ORANGE, Texas (KTRK) -- With power out for hundreds of thousands of people due to Hurricane Ida, Texas officials are bracing for the need to shelter evacuees from Louisiana in the coming days.
Ahead of Hurricane Ida, Garnet Scott, and her family left their home.
"It's hard. It's very, very hard. We don't know what's going on or nothing," Scott said.
Scott and 12 others evacuated from Assumption Parish, which is just west of New Orleans. They made it to Texas, but are unsure of the home they left behind.
"I think the phone lines are down," Scott said. "We're trying to get in touch with everybody, but nobody we could get in touch with."
As Scott looked for a place to stay, the only thing big enough was a suite for $900 - which was much for their budget.
"It was heartbreaking," Scott recalled. "Very heartbreaking, because that is too much for a room for one night."
Instead of paying hundreds, Scott and her family's prayers were answered in a house they usually visit on Sundays. The American Red Cross opened a shelter at the Orange Church of God, just beyond the state line.
It's one of two shelters the agency opened.
"They don't know if they can go back, or [if] they're able to go back, or when they can go back," American Red Cross spokesperson Chester Jourdan said. "We'll be here to help them, and provide that assistance."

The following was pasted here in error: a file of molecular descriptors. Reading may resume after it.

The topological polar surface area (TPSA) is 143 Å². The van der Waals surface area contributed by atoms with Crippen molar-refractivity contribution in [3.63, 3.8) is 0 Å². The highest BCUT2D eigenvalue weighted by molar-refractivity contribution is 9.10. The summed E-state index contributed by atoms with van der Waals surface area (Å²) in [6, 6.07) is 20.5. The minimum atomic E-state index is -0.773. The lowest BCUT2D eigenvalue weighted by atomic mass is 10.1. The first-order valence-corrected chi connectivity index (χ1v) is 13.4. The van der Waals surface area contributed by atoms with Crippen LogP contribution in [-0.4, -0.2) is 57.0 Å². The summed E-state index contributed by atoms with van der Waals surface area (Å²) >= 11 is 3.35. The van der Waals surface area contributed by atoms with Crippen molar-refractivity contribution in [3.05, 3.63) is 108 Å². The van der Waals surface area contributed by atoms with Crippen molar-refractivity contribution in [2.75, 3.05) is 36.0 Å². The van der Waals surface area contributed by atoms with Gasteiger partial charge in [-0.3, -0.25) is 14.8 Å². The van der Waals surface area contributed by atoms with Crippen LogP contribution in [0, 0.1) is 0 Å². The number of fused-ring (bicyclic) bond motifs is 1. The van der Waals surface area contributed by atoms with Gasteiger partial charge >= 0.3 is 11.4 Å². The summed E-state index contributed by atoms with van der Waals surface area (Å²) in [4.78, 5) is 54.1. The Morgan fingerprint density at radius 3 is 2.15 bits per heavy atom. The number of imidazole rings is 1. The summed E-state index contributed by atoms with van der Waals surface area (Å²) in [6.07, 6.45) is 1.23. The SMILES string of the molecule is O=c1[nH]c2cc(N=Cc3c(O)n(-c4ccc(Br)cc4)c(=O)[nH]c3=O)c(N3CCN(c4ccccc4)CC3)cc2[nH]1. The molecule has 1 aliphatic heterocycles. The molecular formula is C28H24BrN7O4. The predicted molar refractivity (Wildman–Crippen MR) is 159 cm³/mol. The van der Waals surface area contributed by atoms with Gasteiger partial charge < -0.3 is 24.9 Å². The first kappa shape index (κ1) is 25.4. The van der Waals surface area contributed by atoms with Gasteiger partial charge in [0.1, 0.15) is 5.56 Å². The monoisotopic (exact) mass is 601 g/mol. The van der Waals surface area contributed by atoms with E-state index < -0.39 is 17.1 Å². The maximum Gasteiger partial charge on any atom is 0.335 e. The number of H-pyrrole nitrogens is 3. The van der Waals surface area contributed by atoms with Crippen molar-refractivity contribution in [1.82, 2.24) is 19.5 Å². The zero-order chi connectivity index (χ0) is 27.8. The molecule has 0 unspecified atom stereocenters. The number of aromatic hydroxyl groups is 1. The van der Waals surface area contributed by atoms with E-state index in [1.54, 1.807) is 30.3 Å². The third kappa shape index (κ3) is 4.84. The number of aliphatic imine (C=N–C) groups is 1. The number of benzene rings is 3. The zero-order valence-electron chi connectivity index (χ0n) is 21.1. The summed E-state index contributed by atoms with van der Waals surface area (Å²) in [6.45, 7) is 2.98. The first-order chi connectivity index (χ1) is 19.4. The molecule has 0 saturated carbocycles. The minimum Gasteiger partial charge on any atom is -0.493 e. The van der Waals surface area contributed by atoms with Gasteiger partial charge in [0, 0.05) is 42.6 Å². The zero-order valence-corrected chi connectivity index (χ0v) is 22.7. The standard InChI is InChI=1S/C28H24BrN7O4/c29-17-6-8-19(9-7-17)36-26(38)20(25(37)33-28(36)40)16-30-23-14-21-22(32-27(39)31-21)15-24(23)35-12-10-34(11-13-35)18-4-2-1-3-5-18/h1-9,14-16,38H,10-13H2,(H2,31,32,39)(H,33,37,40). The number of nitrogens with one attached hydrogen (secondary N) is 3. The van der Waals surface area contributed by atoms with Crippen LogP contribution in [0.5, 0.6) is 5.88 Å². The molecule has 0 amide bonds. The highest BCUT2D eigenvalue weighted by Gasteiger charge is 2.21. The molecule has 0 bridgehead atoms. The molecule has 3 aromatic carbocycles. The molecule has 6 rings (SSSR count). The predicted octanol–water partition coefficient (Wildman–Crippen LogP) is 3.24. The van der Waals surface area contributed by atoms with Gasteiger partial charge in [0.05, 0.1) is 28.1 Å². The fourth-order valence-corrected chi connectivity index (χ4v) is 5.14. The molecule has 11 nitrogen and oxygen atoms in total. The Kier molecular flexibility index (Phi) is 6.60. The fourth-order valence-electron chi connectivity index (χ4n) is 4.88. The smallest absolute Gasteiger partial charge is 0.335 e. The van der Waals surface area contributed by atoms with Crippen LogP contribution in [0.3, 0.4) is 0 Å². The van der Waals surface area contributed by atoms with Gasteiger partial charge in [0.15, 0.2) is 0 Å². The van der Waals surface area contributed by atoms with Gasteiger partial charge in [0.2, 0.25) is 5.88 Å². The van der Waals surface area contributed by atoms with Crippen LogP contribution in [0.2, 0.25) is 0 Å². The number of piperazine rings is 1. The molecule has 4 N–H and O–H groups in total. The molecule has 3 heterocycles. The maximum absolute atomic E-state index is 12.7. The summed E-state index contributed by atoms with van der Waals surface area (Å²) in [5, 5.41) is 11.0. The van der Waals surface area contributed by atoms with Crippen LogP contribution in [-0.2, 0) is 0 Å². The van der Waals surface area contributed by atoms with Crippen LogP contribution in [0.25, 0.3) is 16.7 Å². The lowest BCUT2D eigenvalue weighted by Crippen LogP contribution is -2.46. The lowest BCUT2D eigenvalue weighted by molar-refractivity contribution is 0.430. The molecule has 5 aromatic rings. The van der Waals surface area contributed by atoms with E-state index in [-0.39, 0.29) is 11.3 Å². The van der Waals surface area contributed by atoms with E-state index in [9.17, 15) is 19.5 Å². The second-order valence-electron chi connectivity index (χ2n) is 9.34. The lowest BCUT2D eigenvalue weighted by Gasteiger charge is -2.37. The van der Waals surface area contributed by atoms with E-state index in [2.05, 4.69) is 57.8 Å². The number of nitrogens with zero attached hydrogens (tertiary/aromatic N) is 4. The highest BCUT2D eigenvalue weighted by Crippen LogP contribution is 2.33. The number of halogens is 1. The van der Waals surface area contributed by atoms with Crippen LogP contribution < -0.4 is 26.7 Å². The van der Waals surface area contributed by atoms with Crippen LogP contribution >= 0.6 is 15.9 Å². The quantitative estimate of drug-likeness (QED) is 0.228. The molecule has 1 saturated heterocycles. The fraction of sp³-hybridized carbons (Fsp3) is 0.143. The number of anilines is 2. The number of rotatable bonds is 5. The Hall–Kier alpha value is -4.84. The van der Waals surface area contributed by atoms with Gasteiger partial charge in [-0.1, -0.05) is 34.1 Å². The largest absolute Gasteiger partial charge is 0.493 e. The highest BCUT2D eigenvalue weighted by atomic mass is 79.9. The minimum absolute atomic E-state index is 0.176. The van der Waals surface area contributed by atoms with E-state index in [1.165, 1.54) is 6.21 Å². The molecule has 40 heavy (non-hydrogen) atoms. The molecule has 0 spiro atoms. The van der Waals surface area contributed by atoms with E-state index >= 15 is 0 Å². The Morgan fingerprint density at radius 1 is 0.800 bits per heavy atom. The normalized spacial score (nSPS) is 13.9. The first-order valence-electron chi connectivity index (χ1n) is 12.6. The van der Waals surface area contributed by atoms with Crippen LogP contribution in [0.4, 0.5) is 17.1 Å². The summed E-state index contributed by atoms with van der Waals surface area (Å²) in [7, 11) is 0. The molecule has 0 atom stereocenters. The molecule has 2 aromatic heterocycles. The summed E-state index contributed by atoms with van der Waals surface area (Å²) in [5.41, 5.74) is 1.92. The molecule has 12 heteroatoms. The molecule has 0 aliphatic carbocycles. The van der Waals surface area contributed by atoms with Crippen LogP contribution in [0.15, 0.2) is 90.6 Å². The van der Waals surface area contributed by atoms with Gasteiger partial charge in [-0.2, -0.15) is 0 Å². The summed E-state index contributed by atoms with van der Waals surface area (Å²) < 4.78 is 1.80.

Red Cross officials said Texas and Louisiana are working together to see if more shelters need to open. They fear with hundreds of thousands without power, the need will increase over the coming days. If it does, a mega-site will open.
"All our hotels are at capacity," Jourdan explained. "Unfortunately, they know they're getting to a point where they don't have a lot of resources, a lot of money, and they're going to be looking for additional alternatives."
If you want to help, the Red Cross said financial donations to groups like their own, Catholic Charities, and the Salvation Army would be of great assistance. You could also volunteer.
On Monday, a number of volunteers turned out to Gallery Furniture, including college students, Aidan Labat and Jacob Verdin. They loaded trucks because they know how bad the need is.
They evacuated from Louisiana, but their families from Houma stayed behind and sent them videos showing the destruction.
"Houma got messed up," Labat said. "A lot of businesses messed up. A lot of people lost their [homes] and stuff. Everything got messed up really."
That reason is why the college students are so thankful to see Houstonians help.
"I definitely appreciate all the help," Verdin explained. "It makes you feel like you're not alone in this situation ... at a time when you need the most help and support. Just like they said we supported them during Harvey. It definitely feels good. I hope it all works out for everybody."